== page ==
An example of the development of a soil would begin with the weathering of lava flow bedrock, which would produce the purely mineral-based parent material from which the soil texture forms. Soil development would proceed most rapidly from bare rock of recent flows in a warm climate, under heavy and frequent rainfall. Under such conditions, plants (in a first stage nitrogen-fixing lichens and cyanobacteria then epilithic higher plants) become established very quickly on basaltic lava, even though there is very little organic material. The plants are supported by the porous rock as it is filled with nutrient-bearing water that carries minerals dissolved from the rocks. Crevasses and pockets, local topography of the rocks, would hold fine materials and harbour plant roots. The developing plant roots are associated with mineral-weathering mycorrhizal fungi that assist in breaking up the porous lava, and by these means organic matter and a finer mineral soil accumulate with time. Such initial stages of soil development have been described on volcanoes, inselbergs, and glacial moraines.
How soil formation proceeds is influenced by at least five classic factors that are intertwined in the evolution of a soil. They are: parent material, climate, topography (relief), organisms, and time. When reordered to climate, relief, organisms, parent material, and time, they form the acronym CROPT.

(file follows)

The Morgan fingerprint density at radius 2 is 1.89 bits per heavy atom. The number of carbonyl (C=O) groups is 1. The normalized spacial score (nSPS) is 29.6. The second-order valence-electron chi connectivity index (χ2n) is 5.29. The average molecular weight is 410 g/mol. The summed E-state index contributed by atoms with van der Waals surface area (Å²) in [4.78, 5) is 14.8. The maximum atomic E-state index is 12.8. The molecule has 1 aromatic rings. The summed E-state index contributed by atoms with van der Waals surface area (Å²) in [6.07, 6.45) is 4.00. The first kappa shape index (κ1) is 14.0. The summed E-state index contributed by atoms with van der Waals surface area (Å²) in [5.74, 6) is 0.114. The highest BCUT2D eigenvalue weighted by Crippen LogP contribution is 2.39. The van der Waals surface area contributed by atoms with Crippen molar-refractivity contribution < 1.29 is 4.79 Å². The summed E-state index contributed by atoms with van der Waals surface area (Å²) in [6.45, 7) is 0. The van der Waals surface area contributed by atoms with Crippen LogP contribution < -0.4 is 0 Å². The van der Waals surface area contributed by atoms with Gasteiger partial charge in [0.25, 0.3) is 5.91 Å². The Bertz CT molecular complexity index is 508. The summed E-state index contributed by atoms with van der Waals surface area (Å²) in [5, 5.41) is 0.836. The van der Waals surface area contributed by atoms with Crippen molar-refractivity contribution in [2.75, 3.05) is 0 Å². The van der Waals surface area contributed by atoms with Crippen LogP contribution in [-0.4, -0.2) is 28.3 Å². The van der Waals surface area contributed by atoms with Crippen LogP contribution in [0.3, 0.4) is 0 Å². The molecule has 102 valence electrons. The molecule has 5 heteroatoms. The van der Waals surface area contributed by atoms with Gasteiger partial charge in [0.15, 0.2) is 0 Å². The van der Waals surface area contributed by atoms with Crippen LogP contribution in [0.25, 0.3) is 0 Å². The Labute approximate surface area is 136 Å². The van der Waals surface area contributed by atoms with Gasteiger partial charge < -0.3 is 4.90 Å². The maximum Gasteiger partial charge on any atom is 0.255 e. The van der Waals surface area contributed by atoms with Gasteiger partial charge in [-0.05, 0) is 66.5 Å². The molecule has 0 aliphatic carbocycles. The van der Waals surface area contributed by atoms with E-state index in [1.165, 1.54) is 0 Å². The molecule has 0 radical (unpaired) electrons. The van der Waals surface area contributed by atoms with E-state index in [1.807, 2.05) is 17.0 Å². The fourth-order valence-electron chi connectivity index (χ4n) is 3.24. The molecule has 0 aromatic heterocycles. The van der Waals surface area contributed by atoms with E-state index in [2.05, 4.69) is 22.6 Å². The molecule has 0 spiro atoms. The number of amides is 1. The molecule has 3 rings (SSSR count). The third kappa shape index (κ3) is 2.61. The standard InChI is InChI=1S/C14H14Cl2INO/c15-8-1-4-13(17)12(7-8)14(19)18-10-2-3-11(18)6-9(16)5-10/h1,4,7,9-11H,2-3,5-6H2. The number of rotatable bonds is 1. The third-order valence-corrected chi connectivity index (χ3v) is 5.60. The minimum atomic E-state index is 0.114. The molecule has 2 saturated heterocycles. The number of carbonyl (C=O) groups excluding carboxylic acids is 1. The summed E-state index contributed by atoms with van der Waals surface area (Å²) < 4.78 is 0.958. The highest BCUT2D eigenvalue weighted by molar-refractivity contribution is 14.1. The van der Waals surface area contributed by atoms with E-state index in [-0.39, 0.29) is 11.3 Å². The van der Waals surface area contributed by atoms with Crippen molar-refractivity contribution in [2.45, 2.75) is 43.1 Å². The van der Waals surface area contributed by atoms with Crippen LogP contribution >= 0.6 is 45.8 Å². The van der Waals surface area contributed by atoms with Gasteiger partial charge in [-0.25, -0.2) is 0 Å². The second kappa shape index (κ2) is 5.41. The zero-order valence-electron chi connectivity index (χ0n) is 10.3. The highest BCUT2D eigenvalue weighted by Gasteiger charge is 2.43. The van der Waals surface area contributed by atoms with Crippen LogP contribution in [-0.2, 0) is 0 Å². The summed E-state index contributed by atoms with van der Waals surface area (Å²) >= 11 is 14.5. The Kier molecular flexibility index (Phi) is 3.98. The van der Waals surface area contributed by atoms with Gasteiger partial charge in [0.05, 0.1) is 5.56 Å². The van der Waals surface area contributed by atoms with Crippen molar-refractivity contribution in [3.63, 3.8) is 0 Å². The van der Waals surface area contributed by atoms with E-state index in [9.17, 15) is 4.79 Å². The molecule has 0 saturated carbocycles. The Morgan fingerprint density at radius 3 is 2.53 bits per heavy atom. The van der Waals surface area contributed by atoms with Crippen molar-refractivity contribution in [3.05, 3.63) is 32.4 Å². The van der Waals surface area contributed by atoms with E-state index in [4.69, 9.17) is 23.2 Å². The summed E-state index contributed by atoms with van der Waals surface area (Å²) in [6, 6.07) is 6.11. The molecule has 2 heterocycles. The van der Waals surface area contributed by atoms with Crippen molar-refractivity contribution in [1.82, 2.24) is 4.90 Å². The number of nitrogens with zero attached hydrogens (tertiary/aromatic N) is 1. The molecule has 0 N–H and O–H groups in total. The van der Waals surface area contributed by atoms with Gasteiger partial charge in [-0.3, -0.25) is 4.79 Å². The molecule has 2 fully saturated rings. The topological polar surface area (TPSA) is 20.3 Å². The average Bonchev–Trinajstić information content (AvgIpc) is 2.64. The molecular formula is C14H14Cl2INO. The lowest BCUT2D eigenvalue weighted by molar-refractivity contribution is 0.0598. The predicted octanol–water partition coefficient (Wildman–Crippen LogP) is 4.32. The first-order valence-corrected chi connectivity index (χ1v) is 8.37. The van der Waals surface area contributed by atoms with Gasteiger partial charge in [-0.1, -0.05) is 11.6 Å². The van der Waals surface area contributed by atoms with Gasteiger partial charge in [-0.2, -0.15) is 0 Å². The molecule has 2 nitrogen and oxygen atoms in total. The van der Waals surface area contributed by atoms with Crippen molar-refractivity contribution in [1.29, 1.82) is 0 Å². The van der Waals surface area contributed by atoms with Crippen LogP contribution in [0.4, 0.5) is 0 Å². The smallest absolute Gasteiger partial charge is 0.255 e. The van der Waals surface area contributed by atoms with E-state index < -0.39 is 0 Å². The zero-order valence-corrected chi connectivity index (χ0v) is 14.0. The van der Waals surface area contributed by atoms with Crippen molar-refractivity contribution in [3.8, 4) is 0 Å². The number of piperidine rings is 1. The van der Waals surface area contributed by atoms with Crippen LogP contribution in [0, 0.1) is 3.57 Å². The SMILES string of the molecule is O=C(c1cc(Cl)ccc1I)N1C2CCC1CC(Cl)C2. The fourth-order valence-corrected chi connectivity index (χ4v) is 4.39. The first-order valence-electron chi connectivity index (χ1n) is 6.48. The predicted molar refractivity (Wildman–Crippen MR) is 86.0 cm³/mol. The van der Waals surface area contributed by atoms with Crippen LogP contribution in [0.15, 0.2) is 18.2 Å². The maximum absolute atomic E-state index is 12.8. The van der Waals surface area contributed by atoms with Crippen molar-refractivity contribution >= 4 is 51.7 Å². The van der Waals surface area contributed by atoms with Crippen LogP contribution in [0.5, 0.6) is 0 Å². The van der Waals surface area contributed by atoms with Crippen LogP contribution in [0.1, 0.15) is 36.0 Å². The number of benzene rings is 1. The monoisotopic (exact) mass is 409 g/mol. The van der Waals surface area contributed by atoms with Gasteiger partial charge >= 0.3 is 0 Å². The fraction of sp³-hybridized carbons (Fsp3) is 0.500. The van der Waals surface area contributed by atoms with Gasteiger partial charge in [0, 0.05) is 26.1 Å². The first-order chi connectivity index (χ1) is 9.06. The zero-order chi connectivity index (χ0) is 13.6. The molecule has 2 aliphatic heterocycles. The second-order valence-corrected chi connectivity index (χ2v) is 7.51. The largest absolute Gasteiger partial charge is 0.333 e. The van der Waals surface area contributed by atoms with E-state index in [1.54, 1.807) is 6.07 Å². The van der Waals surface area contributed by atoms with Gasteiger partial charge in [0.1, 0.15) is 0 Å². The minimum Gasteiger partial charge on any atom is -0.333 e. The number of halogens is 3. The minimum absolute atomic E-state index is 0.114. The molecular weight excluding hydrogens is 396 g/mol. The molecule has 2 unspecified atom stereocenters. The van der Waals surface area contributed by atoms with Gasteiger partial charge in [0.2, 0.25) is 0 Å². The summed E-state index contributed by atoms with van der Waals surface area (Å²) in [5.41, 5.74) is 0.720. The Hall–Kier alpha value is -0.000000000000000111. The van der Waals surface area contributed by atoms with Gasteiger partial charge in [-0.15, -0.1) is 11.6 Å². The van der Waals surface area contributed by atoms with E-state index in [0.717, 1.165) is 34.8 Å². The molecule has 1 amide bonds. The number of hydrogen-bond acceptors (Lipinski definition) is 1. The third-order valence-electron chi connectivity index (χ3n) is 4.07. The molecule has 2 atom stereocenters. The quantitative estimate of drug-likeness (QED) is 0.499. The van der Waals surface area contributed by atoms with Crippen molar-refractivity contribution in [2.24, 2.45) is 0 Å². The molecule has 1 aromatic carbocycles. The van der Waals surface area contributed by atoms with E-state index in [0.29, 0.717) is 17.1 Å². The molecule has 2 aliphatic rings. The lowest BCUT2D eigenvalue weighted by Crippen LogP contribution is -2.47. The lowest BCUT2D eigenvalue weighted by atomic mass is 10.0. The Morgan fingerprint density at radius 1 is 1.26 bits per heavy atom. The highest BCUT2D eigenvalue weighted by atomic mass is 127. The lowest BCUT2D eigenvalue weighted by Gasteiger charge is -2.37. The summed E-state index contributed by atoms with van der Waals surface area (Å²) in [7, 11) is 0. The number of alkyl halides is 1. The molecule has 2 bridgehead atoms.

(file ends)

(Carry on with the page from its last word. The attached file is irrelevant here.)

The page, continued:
The mineral material from which a soil forms is called parent material. Rock, whether its origin is igneous, sedimentary, or metamorphic, is the source of all soil mineral materials and the origin of all plant nutrients with the exceptions of nitrogen, hydrogen and carbon. As the parent material is chemically and physically weathered, transported, deposited and precipitated, it is transformed into a soil.
Parent materials are classified according to how they came to be deposited. Residual materials are mineral materials that have weathered in place from primary bedrock. Transported materials are those that have been deposited by water, wind, ice or gravity. Cumulose material is organic matter that has grown and accumulates in place.
Residual soils are soils that develop from their underlying parent rocks and have the same general chemistry as those rocks. The soils found on mesas, plateaux, and plains are residual soils. In the United States as little as three percent of the soils are residual.